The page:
In this video, we encourage you to meditate and think critically about what you have been convinced to believe as Jehovah’s Witnesses. When you think about it, did God really choose Anthony Morris, Stephen Lett and their colleagues as his earthly channel? Should they be responsible for making decisions on your behalf as to whether or not your family members will continue speaking to you if you decide to leave the organization?
What criteria did God use when choosing these men? What do you know about their background and history? What qualifies them as leaders that can make life altering decisions about the lives of other people. Most Jehovah’s Witnesses can relate to the content in this video because it defines how they adhere to their teachings.
When you begin asking critical thinking questions about whether or not these eight guys out of New York should make life altering decisions that affects how I’m viewed by my friends and family, is this something that God approves? Are you willing to do the research to uncover the real truths or will you continue losing out on building healthy relationships with your family and friends?
This podcast takes a look at perhaps two of the most crucial teachings that we found during our journey out of the Jehovah’s Witness religion. It pertains to the validity of the faithful and discreet slave and the concept of new light.
For 140 years, the Watchtower, Bible & Tract Society has been publishing tons of literature shedding life on world events based on their own interpretation of scripture. When things don’t turn out as they have predicted, they quickly holler “new light” and move on without thinking about the consequences of their actions and how their rules have adversely affected the lives of others.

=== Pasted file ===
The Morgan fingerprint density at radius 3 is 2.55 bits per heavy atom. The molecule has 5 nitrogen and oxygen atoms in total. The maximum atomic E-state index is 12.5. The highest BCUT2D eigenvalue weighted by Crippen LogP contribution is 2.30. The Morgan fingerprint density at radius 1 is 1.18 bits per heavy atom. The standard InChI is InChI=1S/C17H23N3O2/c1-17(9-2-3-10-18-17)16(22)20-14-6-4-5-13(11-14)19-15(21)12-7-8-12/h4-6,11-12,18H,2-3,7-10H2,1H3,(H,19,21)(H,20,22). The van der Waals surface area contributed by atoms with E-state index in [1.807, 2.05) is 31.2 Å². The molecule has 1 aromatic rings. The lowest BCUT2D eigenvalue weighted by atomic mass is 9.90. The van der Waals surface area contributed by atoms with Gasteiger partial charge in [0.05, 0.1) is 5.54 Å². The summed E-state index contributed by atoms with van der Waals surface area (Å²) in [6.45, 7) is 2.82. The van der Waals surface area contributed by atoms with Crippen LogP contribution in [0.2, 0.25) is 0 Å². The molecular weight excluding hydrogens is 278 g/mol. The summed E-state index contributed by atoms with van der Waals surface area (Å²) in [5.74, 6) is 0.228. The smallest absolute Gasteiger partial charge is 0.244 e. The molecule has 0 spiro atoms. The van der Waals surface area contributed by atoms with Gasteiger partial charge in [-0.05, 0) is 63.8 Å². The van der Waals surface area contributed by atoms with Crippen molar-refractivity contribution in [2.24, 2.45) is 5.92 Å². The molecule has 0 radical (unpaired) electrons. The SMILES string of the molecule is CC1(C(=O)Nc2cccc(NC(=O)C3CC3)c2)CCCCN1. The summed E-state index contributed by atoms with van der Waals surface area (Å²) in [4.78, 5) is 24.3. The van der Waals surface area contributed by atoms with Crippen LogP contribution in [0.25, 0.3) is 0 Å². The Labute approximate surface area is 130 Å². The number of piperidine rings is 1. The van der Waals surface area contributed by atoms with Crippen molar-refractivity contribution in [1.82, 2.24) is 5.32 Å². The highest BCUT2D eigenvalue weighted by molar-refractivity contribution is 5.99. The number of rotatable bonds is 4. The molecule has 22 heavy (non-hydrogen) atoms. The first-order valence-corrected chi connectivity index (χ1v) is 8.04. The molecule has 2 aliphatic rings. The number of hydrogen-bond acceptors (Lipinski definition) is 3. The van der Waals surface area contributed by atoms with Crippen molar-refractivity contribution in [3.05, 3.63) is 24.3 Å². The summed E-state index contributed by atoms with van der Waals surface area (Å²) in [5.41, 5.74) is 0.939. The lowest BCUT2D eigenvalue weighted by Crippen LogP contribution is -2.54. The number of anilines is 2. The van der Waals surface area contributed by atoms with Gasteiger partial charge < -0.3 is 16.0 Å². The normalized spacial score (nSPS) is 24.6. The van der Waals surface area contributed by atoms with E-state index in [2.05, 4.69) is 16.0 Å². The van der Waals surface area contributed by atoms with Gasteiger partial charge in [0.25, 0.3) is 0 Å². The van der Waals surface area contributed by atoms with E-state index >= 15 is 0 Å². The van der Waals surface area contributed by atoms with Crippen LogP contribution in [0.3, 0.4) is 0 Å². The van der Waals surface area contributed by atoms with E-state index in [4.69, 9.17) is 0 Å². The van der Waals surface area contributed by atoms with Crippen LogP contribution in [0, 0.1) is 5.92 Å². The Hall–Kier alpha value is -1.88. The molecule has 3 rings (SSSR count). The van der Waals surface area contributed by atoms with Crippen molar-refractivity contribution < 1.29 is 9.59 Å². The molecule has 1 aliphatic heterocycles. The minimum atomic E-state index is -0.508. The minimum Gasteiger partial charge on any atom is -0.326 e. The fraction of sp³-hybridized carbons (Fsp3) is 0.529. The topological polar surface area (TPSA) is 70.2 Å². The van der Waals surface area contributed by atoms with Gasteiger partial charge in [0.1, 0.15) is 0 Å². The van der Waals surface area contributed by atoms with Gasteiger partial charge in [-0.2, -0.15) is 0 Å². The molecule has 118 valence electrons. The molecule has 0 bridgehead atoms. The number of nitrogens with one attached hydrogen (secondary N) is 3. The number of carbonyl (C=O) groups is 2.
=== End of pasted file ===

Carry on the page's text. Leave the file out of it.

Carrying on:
In this podcast, we call your attention to two issues facing the Watchtower leadership. Are they either arrogant or ignorant?
Every Jehovah’s Witness does not have to ask if voting is an option because they have been trained about their role in paying homage to world governments and politics. Even children are discouraged from getting involved in student council elections during school.
However, when you do your research on JW.org, most individuals will discover that the Watchtower, Bible & Tract Society explains that voting is a conscience matter. In many countries around the world, JW.Org is not going to openly proclaim that voting is wrong. Taking such action will not be received in a favorable light. Therefore, they use theocratic strategy to sidestep their agenda stating that it’s a conscious matter. All the while, knowing that according to Watchtower policy, there are a different set of rules to judge any member that chooses to exercise that right.
This podcast goes into detail on how this is done and provides a letter written by the Watchtower, Bible & Tract Society in March 2000.
In this podcast, JT and Daniel team up to explain the concept of Theocratic Warfare. It is a technique that Jehovah’s Witnesses use when dealing with world leaders and governments around the world.
Jehovah’s Witnesses are indoctrinated to believe that they are in theocratic warfare against the world. That Watchtower encourages them to adopt strategies that are misleading, which may include lying. They put their stamp of approval on anything that furthers the interests of the organization, even it requires being dishonest.
For more details about theocratic warfare, visit JWfacts.com
If Jehovah’s Witnesses were allowed to have group discussions about how they really feel about conventions, what would they talk about? If they could express their true feelings about what they are not receiving or someone is able to bring up points of interest that make others think about the information they are receiving from the Watchtower Society, folks may begin to wake up and realize these are points of interest they never considered.